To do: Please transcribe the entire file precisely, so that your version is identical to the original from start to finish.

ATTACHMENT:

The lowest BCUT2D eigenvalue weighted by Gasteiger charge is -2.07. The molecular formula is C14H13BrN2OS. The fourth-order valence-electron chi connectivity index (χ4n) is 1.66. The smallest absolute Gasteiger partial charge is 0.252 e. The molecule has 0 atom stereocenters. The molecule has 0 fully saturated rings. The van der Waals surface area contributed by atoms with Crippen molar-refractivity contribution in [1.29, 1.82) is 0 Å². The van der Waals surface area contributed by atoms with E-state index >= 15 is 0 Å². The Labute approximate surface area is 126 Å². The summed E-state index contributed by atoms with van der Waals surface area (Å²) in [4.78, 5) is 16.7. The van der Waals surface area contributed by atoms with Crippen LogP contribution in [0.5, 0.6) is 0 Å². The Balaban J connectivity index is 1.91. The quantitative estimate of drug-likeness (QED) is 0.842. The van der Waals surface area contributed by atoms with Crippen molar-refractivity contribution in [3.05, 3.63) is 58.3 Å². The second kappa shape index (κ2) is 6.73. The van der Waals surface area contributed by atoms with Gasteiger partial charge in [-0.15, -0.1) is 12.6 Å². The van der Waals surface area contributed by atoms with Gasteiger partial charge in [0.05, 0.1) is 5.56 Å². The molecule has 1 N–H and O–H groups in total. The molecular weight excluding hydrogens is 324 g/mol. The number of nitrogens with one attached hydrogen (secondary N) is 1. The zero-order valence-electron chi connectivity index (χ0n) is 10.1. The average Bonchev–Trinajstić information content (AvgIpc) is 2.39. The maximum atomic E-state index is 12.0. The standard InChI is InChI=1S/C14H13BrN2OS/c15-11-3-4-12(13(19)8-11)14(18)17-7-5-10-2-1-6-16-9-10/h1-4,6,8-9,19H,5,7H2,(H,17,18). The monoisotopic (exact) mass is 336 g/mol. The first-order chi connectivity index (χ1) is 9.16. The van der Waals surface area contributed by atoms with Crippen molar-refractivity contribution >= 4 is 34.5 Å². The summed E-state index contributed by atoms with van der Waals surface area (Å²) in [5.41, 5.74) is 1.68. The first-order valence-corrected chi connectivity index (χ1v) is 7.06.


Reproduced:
The lowest BCUT2D eigenvalue weighted by Gasteiger charge is -2.07. The molecular formula is C14H13BrN2OS. The fourth-order valence-electron chi connectivity index (χ4n) is 1.66. The smallest absolute Gasteiger partial charge is 0.252 e. The molecule has 0 atom stereocenters. The molecule has 0 fully saturated rings. The van der Waals surface area contributed by atoms with Crippen molar-refractivity contribution in [1.29, 1.82) is 0 Å². The van der Waals surface area contributed by atoms with E-state index >= 15 is 0 Å². The Labute approximate surface area is 126 Å². The summed E-state index contributed by atoms with van der Waals surface area (Å²) in [4.78, 5) is 16.7. The van der Waals surface area contributed by atoms with Crippen LogP contribution in [0.5, 0.6) is 0 Å². The Balaban J connectivity index is 1.91. The quantitative estimate of drug-likeness (QED) is 0.842. The van der Waals surface area contributed by atoms with Crippen molar-refractivity contribution in [3.05, 3.63) is 58.3 Å². The second kappa shape index (κ2) is 6.73. The van der Waals surface area contributed by atoms with Gasteiger partial charge in [-0.15, -0.1) is 12.6 Å². The van der Waals surface area contributed by atoms with Gasteiger partial charge in [0.05, 0.1) is 5.56 Å². The molecule has 1 N–H and O–H groups in total. The molecular weight excluding hydrogens is 324 g/mol. The number of nitrogens with one attached hydrogen (secondary N) is 1. The zero-order valence-electron chi connectivity index (χ0n) is 10.1. The average Bonchev–Trinajstić information content (AvgIpc) is 2.39. The maximum atomic E-state index is 12.0. The standard InChI is InChI=1S/C14H13BrN2OS/c15-11-3-4-12(13(19)8-11)14(18)17-7-5-10-2-1-6-16-9-10/h1-4,6,8-9,19H,5,7H2,(H,17,18). The monoisotopic (exact) mass is 336 g/mol. The first-order chi connectivity index (χ1) is 9.16. The van der Waals surface area contributed by atoms with Crippen molar-refractivity contribution >= 4 is 34.5 Å². The summed E-state index contributed by atoms with van der Waals surface area (Å²) in [5.41, 5.74) is 1.68. The first-order valence-corrected chi connectivity index (χ1v) is 7.06.